Daring and precise as she has always been, Harkins seems to be taking a more lithe and spontaneous approach these days, with a new fluidity that makes her even more versatile and formidable than she has been before. As the troubled Lead Man, Kopecky was more troubled than pathetic, exactly the right mix to keep up Harkins’ efforts to puncture his despondency. You want him to be worth her time.

Janes’ Lead Woman suddenly receives backup when an upstage scrim lifts and a colorful gallery of circus characters appear, from Ringmaster and Equestrians to sideshow Fortune Teller and Strong Man, garishly costumed by Jennifer Janes, the choreographer’s mom. Among this motley crew, Drew Grant as the Ringmaster and Amanda Sturt-Dilley as the Fortune Teller were the most vivid diversions, but I couldn’t help ogling Maurice Mouzon Jr. with his barbells and Colby Foss as the Bearded Lady.

None of these fantastics could quite keep Kopecky’s mood levitated though they became a rather bacchanalian carnival when Lees stirred up the orchestral hullaballoo to max volume. They vanished almost as suddenly as they appeared, leaving Harkins one last half-hearted opportunity to accomplish what the circus could not. Here we saw perhaps the best of Kopecky’s performance as he summoned up sufficient ambivalence to justify a hopeful if not happy ending, chiming beautifully with the music.

With his mischievous against-the-grain style, Medhi Walerski and his Petite Cérémonie easily supplied the most fun of the evening. Dancers in mostly black formal attire, designed by Linda Chow, entered a bare stage – some of them processioning up the theater aisles – and formed a strict chorus line upstage, staggered by gender, repeating the same monotonous step. Then as the rapturous, prayerful strains of Bellini’s “Casta diva” played softly in the background, the men and the women moved in regimented unison, often with the men and women assigned different sequences of movement.

Or a couple might break away from the ensemble to perform a brief duet conspicuously devoid of human connection. Creepily enough, there were times when the ensemble’s regimented routines – or even the couple’s movements – were louder than the opera.

It took awhile for the audience to get Walerski’s humor. There was no turning back when Ben Ingel came out and juggled three balls under a boom mic and delivered a disquisition on the difference between male and female brains while Mozart played faintly in the background and other dancers attempted to distract him. The visibly disproven point our juggler made about men’s brains was that they couldn’t concentrate on more than one thing at the same time.

Similar disconnects between the recorded music and the live action persisted in settings of a Benny Goodman Orchestra version of Irving Berlin’s “Blue Moon” and a Mozart concerto, finally arriving at a witty obliquity when we reached an excerpt from Antonio Vivaldi’s Four Seasons. The ensemble danced in the same regimented, sometimes robotic style we had seen in previous sections of Petite Cérémonie, but now each of the 15 dancers also moved a white cube along the floor.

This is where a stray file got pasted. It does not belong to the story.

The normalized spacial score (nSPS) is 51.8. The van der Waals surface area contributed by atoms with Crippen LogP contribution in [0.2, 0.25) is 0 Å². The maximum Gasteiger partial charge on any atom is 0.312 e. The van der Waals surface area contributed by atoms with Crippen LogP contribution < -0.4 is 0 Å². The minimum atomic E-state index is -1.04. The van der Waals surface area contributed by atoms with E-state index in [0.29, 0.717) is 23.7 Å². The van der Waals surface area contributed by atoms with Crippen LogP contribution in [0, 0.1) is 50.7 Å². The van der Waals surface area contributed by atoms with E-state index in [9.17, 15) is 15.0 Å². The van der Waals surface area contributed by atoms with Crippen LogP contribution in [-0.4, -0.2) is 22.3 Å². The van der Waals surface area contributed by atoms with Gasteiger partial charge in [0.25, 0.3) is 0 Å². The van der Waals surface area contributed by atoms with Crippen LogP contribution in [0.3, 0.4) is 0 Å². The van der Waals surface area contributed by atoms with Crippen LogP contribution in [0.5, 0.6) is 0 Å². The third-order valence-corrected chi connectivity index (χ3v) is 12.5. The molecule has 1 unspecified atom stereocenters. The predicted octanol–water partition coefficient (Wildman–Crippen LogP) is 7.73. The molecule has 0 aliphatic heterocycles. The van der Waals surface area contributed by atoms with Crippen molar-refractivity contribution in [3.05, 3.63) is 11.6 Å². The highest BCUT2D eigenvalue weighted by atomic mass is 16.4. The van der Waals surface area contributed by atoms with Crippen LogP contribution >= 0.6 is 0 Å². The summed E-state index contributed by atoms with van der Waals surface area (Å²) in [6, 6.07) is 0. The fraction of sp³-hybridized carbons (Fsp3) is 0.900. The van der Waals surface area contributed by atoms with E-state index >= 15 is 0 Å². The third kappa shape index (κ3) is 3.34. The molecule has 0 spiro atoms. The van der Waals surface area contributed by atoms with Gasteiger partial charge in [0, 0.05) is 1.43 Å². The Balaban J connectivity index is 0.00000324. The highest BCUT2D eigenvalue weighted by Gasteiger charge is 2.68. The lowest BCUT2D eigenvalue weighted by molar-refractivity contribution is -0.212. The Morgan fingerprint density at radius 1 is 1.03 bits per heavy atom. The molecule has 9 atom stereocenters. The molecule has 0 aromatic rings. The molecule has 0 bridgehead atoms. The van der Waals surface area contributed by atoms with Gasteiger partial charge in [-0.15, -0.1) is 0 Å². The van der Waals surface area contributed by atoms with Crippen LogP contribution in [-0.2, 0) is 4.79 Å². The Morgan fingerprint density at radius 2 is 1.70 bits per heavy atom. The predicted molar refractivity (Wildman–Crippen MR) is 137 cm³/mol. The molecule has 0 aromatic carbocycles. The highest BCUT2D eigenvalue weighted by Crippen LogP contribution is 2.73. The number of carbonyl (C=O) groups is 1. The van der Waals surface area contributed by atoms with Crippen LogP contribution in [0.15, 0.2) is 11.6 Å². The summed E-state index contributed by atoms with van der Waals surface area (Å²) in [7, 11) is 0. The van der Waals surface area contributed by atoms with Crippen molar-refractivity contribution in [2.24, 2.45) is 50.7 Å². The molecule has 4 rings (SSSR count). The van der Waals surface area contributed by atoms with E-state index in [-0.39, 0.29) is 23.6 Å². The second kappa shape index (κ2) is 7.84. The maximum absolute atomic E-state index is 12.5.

When you recognized the music as coming from Vivaldi’s Winter Concerto, you might imagine that the dancers were performing an ice dance, sliding those white cubes along a frozen pond. As the music churned to its conclusion, they piled all those cubes up and struck a pose. In that final tableau, you could imagine that they had built a little ice castle for their backdrop.

 

Charlotte Ballet’s Flatter Slim-Fast “Nutcracker” Still Dazzles With Scenic Splendor and Scintillating Dance

Review : Nutcracker

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By Perry Tannenbaum

When I first heard that Charlotte Ballet would be trotting out its newish Nutcracker down in Charleston before bringing it back to the Belk Theater for its customary two-week run, it struck me as a good thing – spreading the word to South Carolina at the gloriously revamped Gaillard Municipal Center. But I hadn’t considered how the economies of putting the show on the road might affect the product at home. Musicians from the Charlotte Symphony Orchestra have been reduced this year from 60 to 35, according to Jean-Pierre Bonnefoux, the Nutcracker choreographer and past Charlotte Ballet artistic director. Furthermore, the mini-chorus that always sang from the orchestra pit in the “Waltz of the Snowflakes” at the end of Act 1 is gone. At least one orchestra member I’ve heard from isn’t pleased by the various transpositions required when you ditch the bass clarinet and are no longer tripling the flutes.

This slimmed-down score comes on the heels of last year’s million-dollar redesign of sets and costumes, austerity following ballyhooed largesse. The new sets sparkle with bright colors at the Stahlbaums’ holiday party in Act 1 and in the Land of the Sweets after intermission. The snow scenes literally glitter in both acts – and the cute little Angels float on a bed of clouds created by nicely tamed fog machines. Yet there was a two-dimensional quality to many of the new props introduced last year that, er, fell flat for me. It began, amusingly enough, with a lifesize cardboard housemaid that was wheeled out to the Stahlbaums’ anteroom and collected all the guests’ hats, coats, and scarves before wheeling back to the wings. But the two-dimensional motif didn’t end there, for the toy soldier that Herr Drosselmeyer brings for Fritz, the creatures that file off into the wings when the clock strikes midnight, the reindeer that peep into the Land of Snow, and Mother Ginger’s house are all pancake flat.